Planning for retirement? Good luck finding advice
December 15, 2022
Contact: Swarn Chatterjee  | 706-542-4877  | More about Swarn

A new study from the University of Georgia found many states within the Southeast and West qualify as financial advice deserts—a new concept coined by researchers to describe a low proportion of financial planners or planning institutions where people are less likely to understand their financial options or save for the future.

Researchers found that approximately 10% of Americans live in an area that constitutes a financial advice desert.

As retirement cashflow continues to move away from company-paid pensions and more into the hands of individual workers, this planning grows in importance for individual and community financial health, said researcher Swarn Chatterjee.

“If people do not save enough, it is going to affect everyone,” said Chatterjee, Bluerock Professor of Financial Planning in UGA’s College of Family and Consumer Sciences and lead author of the study. “This is important to understand right now because one of the largest cohorts of the population, the baby boomers, continue to retire in large numbers.”

Many retirees underestimate how much money they need to retire, Chatterjee said, and access to certified financial planners or personal financial advisors can improve saving habits.

To identify financial advice deserts, Chatterjee and co-author Lu Fan compared overall state population to the number of certified financial planners and personal financial advisors. States with the lowest proportion of financial planning professionals compared to population were classified as certified financial planner deserts (CFPDs) or personal financial advisors deserts (PFADs), respectively, and both categories were considered financial advice deserts.

“We focused on financial planning firms because at least if you have access to financial planning firms, people can seek that advice if they need to. That information also percolates throughout the community, even if individuals don’t have direct access,” Chatterjee said. “For example, if someone’s cousin sees a financial planner, they can pass along some of that information. It at least has a chance to flow.”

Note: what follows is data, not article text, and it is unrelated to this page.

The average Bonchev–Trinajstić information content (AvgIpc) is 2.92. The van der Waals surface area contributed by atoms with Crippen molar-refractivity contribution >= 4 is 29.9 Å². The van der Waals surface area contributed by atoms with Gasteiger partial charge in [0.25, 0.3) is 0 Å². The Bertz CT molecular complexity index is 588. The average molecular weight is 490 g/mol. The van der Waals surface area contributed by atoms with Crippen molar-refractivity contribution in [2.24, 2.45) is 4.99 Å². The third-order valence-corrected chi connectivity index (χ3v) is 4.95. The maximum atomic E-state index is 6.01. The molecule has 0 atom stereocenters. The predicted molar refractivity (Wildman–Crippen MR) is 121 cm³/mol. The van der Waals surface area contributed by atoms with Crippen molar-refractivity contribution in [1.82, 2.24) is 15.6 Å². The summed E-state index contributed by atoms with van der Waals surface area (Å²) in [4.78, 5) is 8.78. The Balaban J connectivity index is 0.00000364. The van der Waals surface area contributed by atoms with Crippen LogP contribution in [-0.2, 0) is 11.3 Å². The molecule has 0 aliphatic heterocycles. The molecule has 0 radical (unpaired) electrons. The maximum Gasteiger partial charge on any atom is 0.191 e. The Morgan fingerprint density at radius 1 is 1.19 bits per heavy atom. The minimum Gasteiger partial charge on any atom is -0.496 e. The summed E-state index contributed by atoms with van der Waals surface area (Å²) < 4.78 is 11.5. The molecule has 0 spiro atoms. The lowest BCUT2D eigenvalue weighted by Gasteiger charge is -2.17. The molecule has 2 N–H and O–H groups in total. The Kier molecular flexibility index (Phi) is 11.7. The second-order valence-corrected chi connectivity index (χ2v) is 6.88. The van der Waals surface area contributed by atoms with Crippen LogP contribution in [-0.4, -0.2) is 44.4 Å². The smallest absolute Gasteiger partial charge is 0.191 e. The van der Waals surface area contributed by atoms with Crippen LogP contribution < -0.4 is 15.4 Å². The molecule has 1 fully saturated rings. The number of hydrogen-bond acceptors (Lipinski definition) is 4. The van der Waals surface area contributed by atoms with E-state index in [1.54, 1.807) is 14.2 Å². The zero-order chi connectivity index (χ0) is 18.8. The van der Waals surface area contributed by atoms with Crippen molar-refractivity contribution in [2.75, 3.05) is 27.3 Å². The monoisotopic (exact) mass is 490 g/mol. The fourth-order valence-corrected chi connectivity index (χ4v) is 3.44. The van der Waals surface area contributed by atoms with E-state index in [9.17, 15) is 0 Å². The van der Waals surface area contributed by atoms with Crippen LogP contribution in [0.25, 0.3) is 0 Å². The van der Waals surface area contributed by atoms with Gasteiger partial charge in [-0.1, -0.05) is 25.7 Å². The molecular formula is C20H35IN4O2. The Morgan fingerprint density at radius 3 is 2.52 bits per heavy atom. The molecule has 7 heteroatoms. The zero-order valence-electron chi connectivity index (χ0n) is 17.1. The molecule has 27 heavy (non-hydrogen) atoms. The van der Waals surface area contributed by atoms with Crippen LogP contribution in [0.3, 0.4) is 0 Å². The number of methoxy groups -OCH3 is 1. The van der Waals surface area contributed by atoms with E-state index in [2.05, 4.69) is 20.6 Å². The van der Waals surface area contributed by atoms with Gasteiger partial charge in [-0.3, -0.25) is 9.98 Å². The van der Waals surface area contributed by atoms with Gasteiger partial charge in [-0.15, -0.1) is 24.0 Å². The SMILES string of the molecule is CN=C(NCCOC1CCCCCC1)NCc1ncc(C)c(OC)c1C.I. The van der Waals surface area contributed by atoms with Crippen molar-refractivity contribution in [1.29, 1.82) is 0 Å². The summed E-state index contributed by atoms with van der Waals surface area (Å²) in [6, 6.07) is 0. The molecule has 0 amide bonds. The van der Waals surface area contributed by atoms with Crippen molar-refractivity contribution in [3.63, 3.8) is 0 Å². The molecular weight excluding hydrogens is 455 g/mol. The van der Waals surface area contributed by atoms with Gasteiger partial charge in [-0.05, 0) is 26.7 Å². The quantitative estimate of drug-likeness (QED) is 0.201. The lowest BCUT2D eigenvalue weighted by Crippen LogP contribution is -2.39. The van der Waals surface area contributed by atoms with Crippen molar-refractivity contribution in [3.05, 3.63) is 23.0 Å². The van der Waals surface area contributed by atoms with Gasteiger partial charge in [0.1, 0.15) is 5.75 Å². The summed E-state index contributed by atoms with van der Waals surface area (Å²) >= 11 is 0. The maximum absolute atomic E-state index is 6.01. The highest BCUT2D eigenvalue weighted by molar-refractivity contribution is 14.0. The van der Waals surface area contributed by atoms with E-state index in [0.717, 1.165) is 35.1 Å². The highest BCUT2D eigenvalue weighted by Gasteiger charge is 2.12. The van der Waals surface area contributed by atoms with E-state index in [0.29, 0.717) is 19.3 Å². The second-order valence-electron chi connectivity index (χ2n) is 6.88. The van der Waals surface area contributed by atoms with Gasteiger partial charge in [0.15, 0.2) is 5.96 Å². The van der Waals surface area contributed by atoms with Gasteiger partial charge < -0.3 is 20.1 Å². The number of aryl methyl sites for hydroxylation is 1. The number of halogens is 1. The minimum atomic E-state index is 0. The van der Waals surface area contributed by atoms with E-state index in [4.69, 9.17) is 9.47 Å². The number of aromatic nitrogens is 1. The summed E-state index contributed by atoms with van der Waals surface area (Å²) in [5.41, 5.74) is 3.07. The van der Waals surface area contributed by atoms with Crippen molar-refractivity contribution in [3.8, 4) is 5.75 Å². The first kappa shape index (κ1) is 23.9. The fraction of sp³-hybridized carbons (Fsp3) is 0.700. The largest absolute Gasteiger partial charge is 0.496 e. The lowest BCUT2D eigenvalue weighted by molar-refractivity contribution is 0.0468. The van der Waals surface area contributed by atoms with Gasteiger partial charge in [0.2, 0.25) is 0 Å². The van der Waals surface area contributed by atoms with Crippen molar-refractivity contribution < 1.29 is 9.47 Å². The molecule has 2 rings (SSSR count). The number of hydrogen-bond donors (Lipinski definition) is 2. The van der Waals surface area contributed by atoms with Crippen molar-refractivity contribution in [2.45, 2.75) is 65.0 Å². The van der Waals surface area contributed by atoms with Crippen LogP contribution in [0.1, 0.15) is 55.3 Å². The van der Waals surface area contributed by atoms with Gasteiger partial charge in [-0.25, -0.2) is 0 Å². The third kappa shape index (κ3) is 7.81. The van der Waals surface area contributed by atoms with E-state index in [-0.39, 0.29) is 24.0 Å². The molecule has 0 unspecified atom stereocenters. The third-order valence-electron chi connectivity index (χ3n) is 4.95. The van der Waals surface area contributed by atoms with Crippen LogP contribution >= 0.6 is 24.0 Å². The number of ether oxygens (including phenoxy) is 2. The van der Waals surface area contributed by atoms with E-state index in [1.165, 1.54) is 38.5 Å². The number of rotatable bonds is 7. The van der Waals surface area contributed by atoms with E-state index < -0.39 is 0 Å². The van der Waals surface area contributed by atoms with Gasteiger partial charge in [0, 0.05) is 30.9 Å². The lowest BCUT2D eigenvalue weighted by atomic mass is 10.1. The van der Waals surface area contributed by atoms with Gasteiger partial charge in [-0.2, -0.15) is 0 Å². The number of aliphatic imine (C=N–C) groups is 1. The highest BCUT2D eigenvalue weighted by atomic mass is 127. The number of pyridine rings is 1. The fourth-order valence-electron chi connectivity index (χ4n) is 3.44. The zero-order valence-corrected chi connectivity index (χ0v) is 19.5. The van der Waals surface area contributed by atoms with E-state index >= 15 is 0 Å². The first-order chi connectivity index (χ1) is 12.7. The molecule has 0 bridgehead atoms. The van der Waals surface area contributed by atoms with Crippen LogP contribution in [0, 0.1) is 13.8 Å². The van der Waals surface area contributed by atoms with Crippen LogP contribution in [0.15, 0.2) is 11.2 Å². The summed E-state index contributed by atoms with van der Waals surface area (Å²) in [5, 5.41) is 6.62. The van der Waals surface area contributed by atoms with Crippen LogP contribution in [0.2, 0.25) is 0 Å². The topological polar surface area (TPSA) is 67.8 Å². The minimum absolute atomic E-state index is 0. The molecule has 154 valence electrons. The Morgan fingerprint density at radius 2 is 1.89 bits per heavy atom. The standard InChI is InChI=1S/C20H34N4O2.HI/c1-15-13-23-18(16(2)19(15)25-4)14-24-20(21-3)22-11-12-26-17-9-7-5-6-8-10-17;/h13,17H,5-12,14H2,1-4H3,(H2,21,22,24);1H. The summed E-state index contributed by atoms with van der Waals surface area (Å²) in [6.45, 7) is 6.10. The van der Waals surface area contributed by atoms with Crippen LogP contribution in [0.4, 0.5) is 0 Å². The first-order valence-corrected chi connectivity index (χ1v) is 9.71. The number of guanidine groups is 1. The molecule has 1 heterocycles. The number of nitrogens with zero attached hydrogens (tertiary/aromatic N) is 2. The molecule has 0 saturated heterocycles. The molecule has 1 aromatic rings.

Less access, less planning

Residents of financial desert states were less likely to own a retirement account or contribute to retirement accounts and were less likely to accurately estimate their retirement needs. Overall, this indicated worse financial planning and future financial health.

And all of this was especially true for sparsely populated areas and areas with a large minority population, Chatterjee said. These communities tend to be under-resourced and lack some of the social support systems found in higher population or higher wealth areas, meaning a lack of financial planning could exacerbate existing strains.

“In communities where people have even less access to financial advice, these problems will be amplified, so the people who need the help the most are less likely to get it. What we are finding is that for minorities, the effect is even more intense,” Chatterjee said. “Minority households are less likely to participate in retirement in general, but they’re even less likely to participate in these desert areas.”

CFPDs included Alabama, Alaska, Arkansas, Idaho, Louisiana, Mississippi, Montana, Nevada, New Mexico, North Dakota, Oklahoma, West Virginia and Wyoming, while PFAD states were Alabama, Alaska, Arkansas, Hawaii, Louisiana, Mississippi, Montana, Nevada, New Mexico, Oklahoma, South Dakota, South Carolina and West Virginia. States categorized as CFADs and PFADs included Alabama, Alaska, Arkansas, Louisiana, Mississippi, Montana, Nevada, New Mexico, Oklahoma and West Virginia.

Improving financial inclusion through resources

Even within financial advice deserts, however, homeowners and individuals with other advantages—higher financial literacy, higher income, full-time employment or higher education—were more likely to plan for retirement. This, Chatterjee said, shows that education and expanded resources might assist in more financial planning and better retirement preparedness.

“Having some intervention in terms of financially educating people could be useful so people can understand the importance of saving. But the greater good is that it will create more financially resilient communities,” he said.

On a more local or individual level, programs promoting financial literacy at schools or in workplaces could provide a foundation for retirement planning, Chatterjee said. Policy change could also improve access to financial advice, either through expanded broadband access and virtual financial advice providers or through tax incentives for institutions entering these financial advice deserts.

Financial planning is something everyone should consider, Chatterjee said. Events of the last 20 years, including the dot-com crisis, the recession, the COVID pandemic and stock market downturns, have negatively affected portfolios. And as more individuals become reliant on 401(k) programs or individual retirement plans rather than pensions, financial literacy and guidance on retirement planning continue to grow in importance.

“Not everyone who is working has access to a 401(k) through their employer, and if they are in an hourly job, they may or not have any access to that,” Chatterjee said. “But anyone can save if they have income.”

This article was written by Erica Techo with the UGA Division of Marketing and Communications.

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